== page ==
Columbus Day 2021

Columbus Day History, Date, and Controversy

September 3, 2021
Columbus Day and Exploration

Columbus Day occurs on the second Monday in October. This year, it will be observed on Monday, October 11. Why do we observe Columbus Day? Here’s a brief history of the holiday.

What Is Columbus Day?

Columbus Day is a federal U.S. holiday that commemorates the voyage and landing of Italian explorer Christopher Columbus in the “New World” on October 12, 1492. 

The anniversary of his landing in what would eventually be known the Americas was first formally celebrated 300 years later, in 1792, by the Columbian Order (Society of St. Tammany) in New York City.

When Is Columbus Day?

Columbus Day is observed on the second Monday in October each year. This means that the date changes from year to year.

In 2021, Columbus Day will be observed on Monday, October 11.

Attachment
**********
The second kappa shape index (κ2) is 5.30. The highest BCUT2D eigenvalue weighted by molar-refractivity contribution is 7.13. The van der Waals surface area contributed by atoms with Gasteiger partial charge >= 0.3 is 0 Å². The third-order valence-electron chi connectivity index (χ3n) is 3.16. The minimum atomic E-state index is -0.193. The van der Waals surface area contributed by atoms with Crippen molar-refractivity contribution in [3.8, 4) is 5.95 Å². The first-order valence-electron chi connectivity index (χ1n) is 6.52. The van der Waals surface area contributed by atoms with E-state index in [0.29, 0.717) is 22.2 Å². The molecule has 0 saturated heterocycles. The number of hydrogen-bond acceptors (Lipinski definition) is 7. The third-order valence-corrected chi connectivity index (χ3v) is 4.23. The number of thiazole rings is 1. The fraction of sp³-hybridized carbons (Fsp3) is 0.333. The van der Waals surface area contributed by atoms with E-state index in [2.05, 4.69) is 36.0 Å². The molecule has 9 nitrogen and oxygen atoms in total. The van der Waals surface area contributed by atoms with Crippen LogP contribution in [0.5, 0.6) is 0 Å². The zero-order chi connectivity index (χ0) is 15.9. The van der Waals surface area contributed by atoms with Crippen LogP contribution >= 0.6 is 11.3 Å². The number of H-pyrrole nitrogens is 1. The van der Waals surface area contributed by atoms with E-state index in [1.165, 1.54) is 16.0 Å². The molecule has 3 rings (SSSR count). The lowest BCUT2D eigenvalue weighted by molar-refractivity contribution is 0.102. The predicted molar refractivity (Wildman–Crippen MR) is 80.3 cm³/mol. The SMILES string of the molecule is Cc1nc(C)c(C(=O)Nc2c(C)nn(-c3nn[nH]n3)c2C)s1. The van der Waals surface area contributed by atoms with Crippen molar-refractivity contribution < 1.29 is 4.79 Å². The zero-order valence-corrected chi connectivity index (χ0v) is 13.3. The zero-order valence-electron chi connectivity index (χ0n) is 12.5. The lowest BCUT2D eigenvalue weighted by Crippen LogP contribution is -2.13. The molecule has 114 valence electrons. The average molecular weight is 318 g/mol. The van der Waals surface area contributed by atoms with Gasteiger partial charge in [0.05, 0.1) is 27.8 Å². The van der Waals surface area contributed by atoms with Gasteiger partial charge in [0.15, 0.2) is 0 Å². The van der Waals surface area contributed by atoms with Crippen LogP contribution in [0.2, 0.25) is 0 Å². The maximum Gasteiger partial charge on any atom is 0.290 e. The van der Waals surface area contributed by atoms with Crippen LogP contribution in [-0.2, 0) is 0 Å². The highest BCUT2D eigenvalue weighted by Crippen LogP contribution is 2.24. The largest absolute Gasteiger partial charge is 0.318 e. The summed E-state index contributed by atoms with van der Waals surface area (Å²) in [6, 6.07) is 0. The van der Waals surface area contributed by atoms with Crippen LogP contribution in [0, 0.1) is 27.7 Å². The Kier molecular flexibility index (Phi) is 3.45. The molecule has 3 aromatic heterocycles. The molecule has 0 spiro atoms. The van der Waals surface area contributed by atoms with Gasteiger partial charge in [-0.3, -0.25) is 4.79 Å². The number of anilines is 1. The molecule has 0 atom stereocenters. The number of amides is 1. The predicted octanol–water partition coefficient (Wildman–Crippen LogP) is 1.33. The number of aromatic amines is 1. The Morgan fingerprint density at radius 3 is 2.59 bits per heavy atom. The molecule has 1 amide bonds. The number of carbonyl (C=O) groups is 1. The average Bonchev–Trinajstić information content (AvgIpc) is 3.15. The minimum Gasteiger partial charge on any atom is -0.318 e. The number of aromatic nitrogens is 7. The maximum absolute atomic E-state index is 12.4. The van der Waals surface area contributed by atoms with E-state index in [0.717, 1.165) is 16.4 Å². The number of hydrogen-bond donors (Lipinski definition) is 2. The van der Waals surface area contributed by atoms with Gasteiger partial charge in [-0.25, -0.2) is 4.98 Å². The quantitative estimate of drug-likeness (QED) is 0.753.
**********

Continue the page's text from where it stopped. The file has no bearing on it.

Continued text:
Columbus Day Dates

Year Columbus Day
2021 Monday, October 11
2022 Monday, October 10
2023 Monday, October 9
2024 Monday, October 14

A Brief History of Columbus Day

In Christopher Columbus’ day, scholars knew already that the world was round; the fact dated from the ancient Greeks. People assumed that a ship traveling west from Europe would sail clear through to Asia. However, many believed that such a westward journey was impossible. Columbus, an Italian, was convinced otherwise and persuaded King Ferdinand and Queen Isabella of Spain to sponsor his exploration and search for riches.

On October 12, 1492, Columbus landed on a small island in the Bahamas, convinced that he had reached his destination of Asia. Although he was not the first European to come across the Americas (Vikings, among others, had visited before), his journey sparked enthusiasm for European exploration of the hemisphere, and kicked off a significant connection between the Old World and the New World.

The first celebration of Columbus’s landing in the New World took place in 1792. It was organized by the Columbian Order (Society of St. Tammany) in New York City. In 1937, the occasion was declared a national holiday by President Franklin D. Roosevelt. Columbus Day has been observed on the second Monday of October since 1971.

Thanks to Columbus’ Italian heritage, some Italian-American circles observe Columbus Day as a holiday for celebrating Italian history, culture, and accomplishments.